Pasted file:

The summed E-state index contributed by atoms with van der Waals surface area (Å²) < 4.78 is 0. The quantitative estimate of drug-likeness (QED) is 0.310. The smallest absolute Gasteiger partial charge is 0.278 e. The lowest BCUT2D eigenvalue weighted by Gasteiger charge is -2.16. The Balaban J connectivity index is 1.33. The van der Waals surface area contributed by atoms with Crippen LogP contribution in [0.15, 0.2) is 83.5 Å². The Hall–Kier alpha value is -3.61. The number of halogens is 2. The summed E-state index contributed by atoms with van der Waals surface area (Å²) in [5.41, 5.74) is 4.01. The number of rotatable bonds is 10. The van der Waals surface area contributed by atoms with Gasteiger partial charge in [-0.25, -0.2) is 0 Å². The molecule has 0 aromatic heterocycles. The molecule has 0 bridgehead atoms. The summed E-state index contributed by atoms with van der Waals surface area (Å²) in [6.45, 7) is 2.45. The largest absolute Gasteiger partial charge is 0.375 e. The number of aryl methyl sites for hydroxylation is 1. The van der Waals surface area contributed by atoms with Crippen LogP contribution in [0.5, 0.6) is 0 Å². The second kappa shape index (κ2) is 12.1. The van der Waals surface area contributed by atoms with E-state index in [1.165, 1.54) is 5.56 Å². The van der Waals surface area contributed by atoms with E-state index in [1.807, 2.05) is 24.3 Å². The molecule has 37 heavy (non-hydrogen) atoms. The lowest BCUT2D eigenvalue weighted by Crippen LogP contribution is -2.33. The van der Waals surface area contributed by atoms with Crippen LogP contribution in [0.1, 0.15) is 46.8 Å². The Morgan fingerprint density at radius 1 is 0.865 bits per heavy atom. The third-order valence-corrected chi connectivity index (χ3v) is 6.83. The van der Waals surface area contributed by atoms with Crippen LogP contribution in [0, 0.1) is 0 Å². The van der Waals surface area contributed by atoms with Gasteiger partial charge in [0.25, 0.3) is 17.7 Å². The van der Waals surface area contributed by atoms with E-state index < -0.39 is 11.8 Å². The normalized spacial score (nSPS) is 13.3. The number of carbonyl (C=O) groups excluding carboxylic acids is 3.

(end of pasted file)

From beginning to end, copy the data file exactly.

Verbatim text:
The summed E-state index contributed by atoms with van der Waals surface area (Å²) < 4.78 is 0. The quantitative estimate of drug-likeness (QED) is 0.310. The smallest absolute Gasteiger partial charge is 0.278 e. The lowest BCUT2D eigenvalue weighted by Gasteiger charge is -2.16. The Balaban J connectivity index is 1.33. The van der Waals surface area contributed by atoms with Crippen LogP contribution in [0.15, 0.2) is 83.5 Å². The Hall–Kier alpha value is -3.61. The number of halogens is 2. The summed E-state index contributed by atoms with van der Waals surface area (Å²) in [5.41, 5.74) is 4.01. The number of rotatable bonds is 10. The van der Waals surface area contributed by atoms with Gasteiger partial charge in [-0.25, -0.2) is 0 Å². The molecule has 0 aromatic heterocycles. The molecule has 0 bridgehead atoms. The summed E-state index contributed by atoms with van der Waals surface area (Å²) in [6.45, 7) is 2.45. The largest absolute Gasteiger partial charge is 0.375 e. The number of aryl methyl sites for hydroxylation is 1. The van der Waals surface area contributed by atoms with Crippen LogP contribution in [0.5, 0.6) is 0 Å². The second kappa shape index (κ2) is 12.1. The van der Waals surface area contributed by atoms with E-state index in [1.165, 1.54) is 5.56 Å². The van der Waals surface area contributed by atoms with E-state index in [1.807, 2.05) is 24.3 Å². The molecule has 37 heavy (non-hydrogen) atoms. The lowest BCUT2D eigenvalue weighted by Crippen LogP contribution is -2.33. The van der Waals surface area contributed by atoms with Crippen LogP contribution in [0.1, 0.15) is 46.8 Å². The Morgan fingerprint density at radius 1 is 0.865 bits per heavy atom. The third-order valence-corrected chi connectivity index (χ3v) is 6.83. The van der Waals surface area contributed by atoms with Crippen LogP contribution in [0, 0.1) is 0 Å². The van der Waals surface area contributed by atoms with Gasteiger partial charge in [0.25, 0.3) is 17.7 Å². The van der Waals surface area contributed by atoms with E-state index < -0.39 is 11.8 Å². The normalized spacial score (nSPS) is 13.3. The number of carbonyl (C=O) groups excluding carboxylic acids is 3.